In the previous post I described P’s leading session and my focus on the treat delivery. Now it was E’s turn.  I brought him out into the arena on a lead.  He was also excellent.  He’s so very gentle.  He’s much easier to lead than P.  That actually made this lesson a little harder for him.  Because P can be very pushy, he’s had a lot more experience moving back from the treat.  It was easier for him to make the connection and to understand that backing up is what got me to hand him a goody.

E was slower to catch on.  When I clicked, I extended my closed hand out towards him.  Instead of finding my open palm with the treats there for the taking, I had the back of my hand turned towards him.  At first, he was confused.  What was he supposed to do?  I didn’t want this to turn into teasing, so I helped a little by lifting the lead up so it exerted a slight backwards pressure.  It was a suggestion only.  I was careful not to pull him back. The lead was there only to remind him about backing, to bring it further up in the “files” so he would give it a try.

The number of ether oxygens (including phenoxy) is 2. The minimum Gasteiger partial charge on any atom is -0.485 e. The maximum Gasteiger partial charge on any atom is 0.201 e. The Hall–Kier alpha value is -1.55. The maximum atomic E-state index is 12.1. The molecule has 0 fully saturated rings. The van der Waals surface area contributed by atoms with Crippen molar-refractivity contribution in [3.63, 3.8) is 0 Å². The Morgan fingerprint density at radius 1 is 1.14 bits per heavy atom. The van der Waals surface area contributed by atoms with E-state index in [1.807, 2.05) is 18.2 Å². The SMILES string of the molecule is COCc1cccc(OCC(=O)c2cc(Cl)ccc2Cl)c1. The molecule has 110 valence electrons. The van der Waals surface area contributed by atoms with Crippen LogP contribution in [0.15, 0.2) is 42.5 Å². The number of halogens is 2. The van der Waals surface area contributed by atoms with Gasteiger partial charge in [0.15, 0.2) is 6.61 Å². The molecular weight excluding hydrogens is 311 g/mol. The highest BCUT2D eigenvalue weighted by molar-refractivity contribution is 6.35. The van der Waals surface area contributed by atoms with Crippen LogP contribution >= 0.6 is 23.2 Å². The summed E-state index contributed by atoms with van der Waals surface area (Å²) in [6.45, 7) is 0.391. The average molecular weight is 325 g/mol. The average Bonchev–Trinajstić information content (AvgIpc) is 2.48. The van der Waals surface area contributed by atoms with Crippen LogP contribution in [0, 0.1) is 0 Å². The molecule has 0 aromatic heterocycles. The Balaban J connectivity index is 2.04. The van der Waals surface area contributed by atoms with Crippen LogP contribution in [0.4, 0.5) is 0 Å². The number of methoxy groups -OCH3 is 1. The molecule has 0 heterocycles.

In previous sessions I had introduced him to this collar cue.  He had learned that backing led to a release of the pressure AND a click and a treat.  I’d given the lift of the lead meaning.  Now it was time to put it to use.  The lead was acting as a prompt.  He got it right away.  I only had to use it three times, and then he was moving away from my closed hand on his own.

Goat diaries Day 10 food manners 1.png

So now it was click, and he backed up to get his treat.  When I extended my hand out where the perfect goat would be, he was exactly where he should be to get a treat.

Goat diaries Day 10 food manners 2.png